Allen Engineering Contractor, Inc.

B-405594.4: Mar 15, 2013

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Allen Engineering Contractor, Inc., of San Bernadino, California, protests the award of a contract to Del-Jen, Inc., of Clarksville, Tennessee, under request for proposals (RFP) No. HSBP1209R2483, issued by the Department of Homeland Security, United States Customs & Border Protection (CBP), for comprehensive tactical infrastructure maintenance and repair services. Allen challenges the agency's evaluation of proposals and selection decision.

We deny the protest.

DOCUMENT FOR PUBLIC RELEASE
The decision issued on the date below was subject to a GAO Protective Order. This redacted version has been approved for public release.

Decision

Matter of: Allen Engineering Contractor, Inc.

File: B-405594.4

Date: March 15, 2013

William L. Bruckner, Esq., and Branden Timboe, Esq., Bruckner & Walker, LLP, for the protester.
William A. Roberts, III, Esq., and Richard B. O’Keeffe, Jr., Esq., Wiley Rein LLP, and Ronald R. Stuff, Esq., Fluor Corporation, for Del-Jen, Inc., the intervenor.
Christian M. Butler, Esq., Department of Homeland Security, for the agency.
Christina Sklarew, Esq., and Guy R. Pietrovito, Esq., Office of the General Counsel, GAO, participated in the preparation of the decision.

DIGEST

Protest challenging an agency’s evaluation and source selection decision is denied where the protester has not demonstrated that the evaluation was unreasonable or inconsistent with the solicitation.

DECISION

Allen Engineering Contractor, Inc., of San Bernadino, California, protests the award of a contract to Del-Jen, Inc., of Clarksville, Tennessee, under request for proposals (RFP) No. HSBP1209R2483, issued by the Department of Homeland Security, United States Customs & Border Protection (CBP), for comprehensive tactical infrastructure maintenance and repair services. Allen challenges the agency’s evaluation of proposals and selection decision.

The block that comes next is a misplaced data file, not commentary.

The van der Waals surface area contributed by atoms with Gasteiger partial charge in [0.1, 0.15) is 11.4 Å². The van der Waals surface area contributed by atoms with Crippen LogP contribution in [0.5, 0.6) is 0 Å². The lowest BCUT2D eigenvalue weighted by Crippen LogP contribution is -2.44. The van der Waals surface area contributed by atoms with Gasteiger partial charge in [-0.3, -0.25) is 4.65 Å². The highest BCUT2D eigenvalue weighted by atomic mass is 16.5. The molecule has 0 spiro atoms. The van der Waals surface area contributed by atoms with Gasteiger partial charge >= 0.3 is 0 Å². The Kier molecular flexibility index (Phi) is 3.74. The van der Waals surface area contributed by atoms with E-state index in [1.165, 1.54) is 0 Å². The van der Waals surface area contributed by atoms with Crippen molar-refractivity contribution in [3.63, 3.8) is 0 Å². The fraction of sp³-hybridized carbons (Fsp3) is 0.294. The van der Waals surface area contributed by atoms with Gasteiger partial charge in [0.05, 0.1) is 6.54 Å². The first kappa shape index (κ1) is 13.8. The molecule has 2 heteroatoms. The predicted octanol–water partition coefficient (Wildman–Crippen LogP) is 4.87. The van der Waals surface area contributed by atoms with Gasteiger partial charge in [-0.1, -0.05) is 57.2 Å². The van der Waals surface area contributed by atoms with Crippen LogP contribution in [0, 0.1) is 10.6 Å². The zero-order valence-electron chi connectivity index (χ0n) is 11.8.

We deny the protest.

BACKGROUND

Pursuant to the Secure Fence Act of 2006, CBP is constructing and maintaining a physical infrastructure (fences, gates, roads, bridges, and lights) along the southwest border with Mexico. The RFP provided for the award of cost-plus-fixed-fee contract for maintenance and repair services of this physical infrastructure for two sections, areas 2 (stretching from Yuma, California to Tucson, Arizona) and area 3 (stretching from El Peso, New Mexico to Marfa, Texas). See RFP § B; append. A, Work Plan Area Maps, at 116-17.[1] The RFP provided for separate awards for each area. RFP § B.1. This protest concerns the award for area 3.

Offerors were informed that award would be made on a best value basis, considering the following factors, listed in descending order of importance: management approach; technical capabilities; past performance; small business utilization; and cost.[2] RFP § M.3. The non-cost factors, when combined, were stated to be significantly more important than cost.

Following the receipt and evaluation of initial proposals, CBP excluded Del-Jen’s and another firm’s proposals from the competitive range. The competitive range exclusions were protested to our Office. In response, CBP decided to include these proposals in the competitive range, conduct discussions, obtain revised proposals, and make new selection decisions for both areas. See Del-Jen, Inc.; Granite Constr. Co., B-405594 et al., Sept. 13, 2011.

CBP established a new technical evaluation team (TET), which evaluated the firms’ revised technical proposals for the area 3 procurement. The offerors’ cost proposals were evaluated by the agency’s cost evaluation team (CET) for cost realism and reasonableness. In conducting its realism analysis, the CET consulted with the TET with respect to each offeror’s proposed technical solution. Agency Report (AR) at 5; Tab F.1, Summary Cost Report.

The three highest-rated proposals were evaluated as follows:

 

Del-Jen

Granite

Allen

Management Approach

Superior

Good

Satisfactory

Technical

Good

Superior

Good

Past Performance

Superior

Superior

Satisfactory

Sm. Business Utilization

Good

Good

Good

Most Probable Cost

$21,057,596

$23,702,822

$24,778,791


AR, Tab H, Source Selection Decision, at 3. The TET’s adjectival ratings were supported by narrative discussions that identified strengths and weaknesses in the
respective proposals.[3] See Agency Report (AR), Tab F.1, TET Consensus Summary Evaluation Report; Tab F.2, TET Consensus Evaluation Report for Allen; and Tab F.3, TET Consensus Evaluation Report for Del-Jen.

With respect to Allen’s satisfactory rating under the management approach factor, the TET found that Allen had demonstrated an acceptable management approach with few strengths. AR, Tab F.2, TET Consensus Evaluation Report for Allen, at 1‑5. Allen’s satisfactory past performance reflected the TET’s judgment that, although Allen had some relevant past performance, it did not demonstrate experience with all facets of the contract work. Accordingly, the evaluators found that some doubt remained with the firm’s ability to successfully perform all aspects of the contract work. Id. at 9-10; AR, Tab J, Statement of TET Lead Evaluator, at 2.